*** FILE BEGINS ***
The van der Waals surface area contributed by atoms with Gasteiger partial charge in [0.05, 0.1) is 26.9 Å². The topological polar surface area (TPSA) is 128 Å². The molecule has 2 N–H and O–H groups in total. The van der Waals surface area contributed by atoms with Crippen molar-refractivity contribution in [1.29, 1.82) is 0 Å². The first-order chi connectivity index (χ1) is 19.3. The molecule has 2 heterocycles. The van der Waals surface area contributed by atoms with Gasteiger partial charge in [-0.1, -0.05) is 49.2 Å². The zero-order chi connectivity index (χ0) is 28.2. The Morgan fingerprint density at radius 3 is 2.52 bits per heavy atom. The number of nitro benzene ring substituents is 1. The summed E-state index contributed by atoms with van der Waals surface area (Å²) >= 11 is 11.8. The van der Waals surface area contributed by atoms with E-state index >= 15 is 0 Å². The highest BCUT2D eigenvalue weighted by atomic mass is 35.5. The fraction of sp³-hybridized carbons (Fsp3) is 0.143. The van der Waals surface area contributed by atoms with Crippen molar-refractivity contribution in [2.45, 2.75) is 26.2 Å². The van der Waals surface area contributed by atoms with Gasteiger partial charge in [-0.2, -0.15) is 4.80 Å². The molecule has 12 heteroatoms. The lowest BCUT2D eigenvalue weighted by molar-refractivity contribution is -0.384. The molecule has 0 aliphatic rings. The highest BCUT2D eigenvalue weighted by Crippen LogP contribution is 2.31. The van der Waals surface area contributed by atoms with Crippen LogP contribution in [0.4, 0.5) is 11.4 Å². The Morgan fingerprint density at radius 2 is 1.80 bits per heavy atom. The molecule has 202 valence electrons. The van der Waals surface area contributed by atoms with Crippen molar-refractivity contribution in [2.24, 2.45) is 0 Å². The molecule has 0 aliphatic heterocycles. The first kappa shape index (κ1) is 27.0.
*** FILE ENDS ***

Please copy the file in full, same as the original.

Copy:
The van der Waals surface area contributed by atoms with Gasteiger partial charge in [0.05, 0.1) is 26.9 Å². The topological polar surface area (TPSA) is 128 Å². The molecule has 2 N–H and O–H groups in total. The van der Waals surface area contributed by atoms with Crippen molar-refractivity contribution in [1.29, 1.82) is 0 Å². The first-order chi connectivity index (χ1) is 19.3. The molecule has 2 heterocycles. The van der Waals surface area contributed by atoms with Gasteiger partial charge in [-0.1, -0.05) is 49.2 Å². The zero-order chi connectivity index (χ0) is 28.2. The Morgan fingerprint density at radius 3 is 2.52 bits per heavy atom. The number of nitro benzene ring substituents is 1. The summed E-state index contributed by atoms with van der Waals surface area (Å²) >= 11 is 11.8. The van der Waals surface area contributed by atoms with E-state index >= 15 is 0 Å². The highest BCUT2D eigenvalue weighted by atomic mass is 35.5. The fraction of sp³-hybridized carbons (Fsp3) is 0.143. The van der Waals surface area contributed by atoms with Crippen molar-refractivity contribution in [2.45, 2.75) is 26.2 Å². The van der Waals surface area contributed by atoms with Gasteiger partial charge in [-0.2, -0.15) is 4.80 Å². The molecule has 12 heteroatoms. The lowest BCUT2D eigenvalue weighted by molar-refractivity contribution is -0.384. The molecule has 0 aliphatic rings. The highest BCUT2D eigenvalue weighted by Crippen LogP contribution is 2.31. The van der Waals surface area contributed by atoms with Crippen LogP contribution in [0.4, 0.5) is 11.4 Å². The Morgan fingerprint density at radius 2 is 1.80 bits per heavy atom. The molecule has 202 valence electrons. The van der Waals surface area contributed by atoms with Crippen molar-refractivity contribution in [2.24, 2.45) is 0 Å². The molecule has 0 aliphatic heterocycles. The first kappa shape index (κ1) is 27.0.